Plants are said to repel in different ways:
insects dislike some pungent companion plants, such as alliums, because of their strong volatile oils. Other companion plants, such as marigolds, may make it harder for pests by masking their target plant’s odors with their volatile oils or visually camouflaging the target plant.
Sacrificial planting uses two plantings that appeal to the same pest: one is the crop, and
the other is the same, or similar, plant, which pests can reach more easily.
Other noninvasive pest controls include physical barriers such as netting around or over
plants, keeping out pests such as carrot root fly.
While mulching may protect plants against weeds, there is little evidence that mulch, egg
shells or horticultural grit will prevent pest damage.
Recent research by the RHS, for example, found that physical barriers, such as pine bark mulch or copper tape, made no difference to slug and snail damage sustained by lettuce crops.
MAKING FRIENDS WITH PEST PREDATORS
The least invasive way to keep pest populations in check is to make the most of their natural predators.
Many predators visit our gardens, including birds, mammals (such as hedgehogs), and amphibians (frogs and toads).
If you have space, installing a pond will prove to be a huge magnet for wildlife, particularly pest predators such as amphibians, which live near water.
Vast numbers of invertebrates—a huge group that includes insects, spiders, and worms—also come into our gardens, and they can prove to be invaluable pest predators too.
Use the chart below to find the predator to solve your insect pest problem and create
the habitats that will appeal to them.
You can provide shelter for many of these predators with densely planted borders, bug hotels, compost, and log piles.
You might also try to attract specific predators with their preferred food—for instance, open pollen-rich flowers provide nutrition for hoverflies, whose larvae eat aphids.
WELCOMING IN WILDLIFE
A wildlife pond is a wildlife magnet, which can help in the defense against pests.
It will attract invertebrate predators as well as cater for the huge variety of other, larger predators that visit or live in gardens:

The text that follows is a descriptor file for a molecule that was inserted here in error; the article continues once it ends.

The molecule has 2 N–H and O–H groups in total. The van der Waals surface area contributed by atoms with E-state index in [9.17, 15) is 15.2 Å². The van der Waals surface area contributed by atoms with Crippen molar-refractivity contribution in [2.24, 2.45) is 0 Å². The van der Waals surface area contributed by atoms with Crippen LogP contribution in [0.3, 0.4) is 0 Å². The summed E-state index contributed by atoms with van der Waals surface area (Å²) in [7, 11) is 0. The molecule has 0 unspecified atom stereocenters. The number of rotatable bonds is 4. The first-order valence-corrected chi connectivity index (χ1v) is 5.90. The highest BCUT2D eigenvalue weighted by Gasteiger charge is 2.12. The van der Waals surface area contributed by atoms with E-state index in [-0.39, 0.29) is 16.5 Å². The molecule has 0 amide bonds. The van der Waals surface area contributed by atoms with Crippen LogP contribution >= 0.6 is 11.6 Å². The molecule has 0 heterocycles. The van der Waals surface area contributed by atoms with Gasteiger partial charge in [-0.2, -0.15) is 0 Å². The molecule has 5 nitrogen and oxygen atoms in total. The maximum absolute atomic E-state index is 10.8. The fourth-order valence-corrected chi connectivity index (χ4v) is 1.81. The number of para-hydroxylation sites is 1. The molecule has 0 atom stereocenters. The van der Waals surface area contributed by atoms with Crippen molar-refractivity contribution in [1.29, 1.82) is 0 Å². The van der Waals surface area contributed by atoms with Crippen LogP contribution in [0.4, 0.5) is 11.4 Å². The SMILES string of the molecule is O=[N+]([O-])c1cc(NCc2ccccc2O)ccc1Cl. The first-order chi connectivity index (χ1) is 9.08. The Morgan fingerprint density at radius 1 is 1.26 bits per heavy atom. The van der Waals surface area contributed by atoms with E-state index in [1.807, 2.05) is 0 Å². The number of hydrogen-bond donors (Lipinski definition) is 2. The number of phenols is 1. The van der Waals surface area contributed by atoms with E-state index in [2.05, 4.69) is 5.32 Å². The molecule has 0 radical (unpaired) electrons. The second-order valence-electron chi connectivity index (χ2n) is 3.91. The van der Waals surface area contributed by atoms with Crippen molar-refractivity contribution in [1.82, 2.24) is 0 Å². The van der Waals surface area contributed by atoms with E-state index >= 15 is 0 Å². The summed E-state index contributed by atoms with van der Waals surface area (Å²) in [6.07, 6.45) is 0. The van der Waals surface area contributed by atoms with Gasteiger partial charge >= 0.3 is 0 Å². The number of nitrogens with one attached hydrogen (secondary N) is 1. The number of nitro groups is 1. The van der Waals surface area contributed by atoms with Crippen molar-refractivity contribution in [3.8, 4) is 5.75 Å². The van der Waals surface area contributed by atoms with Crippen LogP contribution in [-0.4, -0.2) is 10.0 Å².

birds (which need insects to feed themselves and their young), mammals (such as hedgehogs), amphibians (such as frogs and toads), and reptiles (such as slow worms).
Many of nature’s pest-controllers, such as frogs, toads, newts, damselflies, and dragonflies,
need water to breed in, and, with fewer wetlands and bodies of water in the countryside, a garden pond can help support local populations.
It can become a feeding ground for insect-eating birds, and bats and hedgehogs may visit to drink and eat slugs hiding among the waterside plants.
There’s no need to introduce any animals to a new pond artificially: wildlife will soon appear, with damselflies, dragonflies, pond skaters, and water boatmen likely to be the first
visitors to arrive.
Don’t add fish to your pond— they’ll eat other wildlife, particularly larvae.
All sizes fit the bill.
Almost all shapes and sizes of ponds can be a home for wildlife, as long as the water is at least 8–12in (20–30cm) deep and kept oxygenated by one or two specific submerged plants (see illustration below).
Sink a watertight container into the ground or set it on the ground. Alternatively, dig
a pond-sized hole and use a pond liner to make it watertight.
Where possible, use rainwater to fill your pond—tap water is treated to make it safe to drink. ‘
A shallow “beach” area or ramp gives creatures safe access to the
water with large ponds. Water that is 2ft (60cm) deep or more in places will provide winter shelter for frogs, toads, and newts during icy spells.
These are some of the most commonly used companion plants that are also easy to grow:
1. Sunflower (Helianthus) can create a barrier around crops, shielding them
2. Nasturtiums (Tropaeolum majus) are thought to be magnets for aphids— particularly blackflies, keeping them off your neighboring vegetable plants.
3. Marigolds (Tagetes) are commonly planted next to vegetables and are said to repel whitefly, root-knot nematodes, and carrot root fly and attract pollinators with their scent.
4. Chives (Allium schoenoprasum) are often used as a companion plant to lure aphids away from ornamentals.
I hope You have found the answer to How To Manage Pests, natural ways described above will surely help.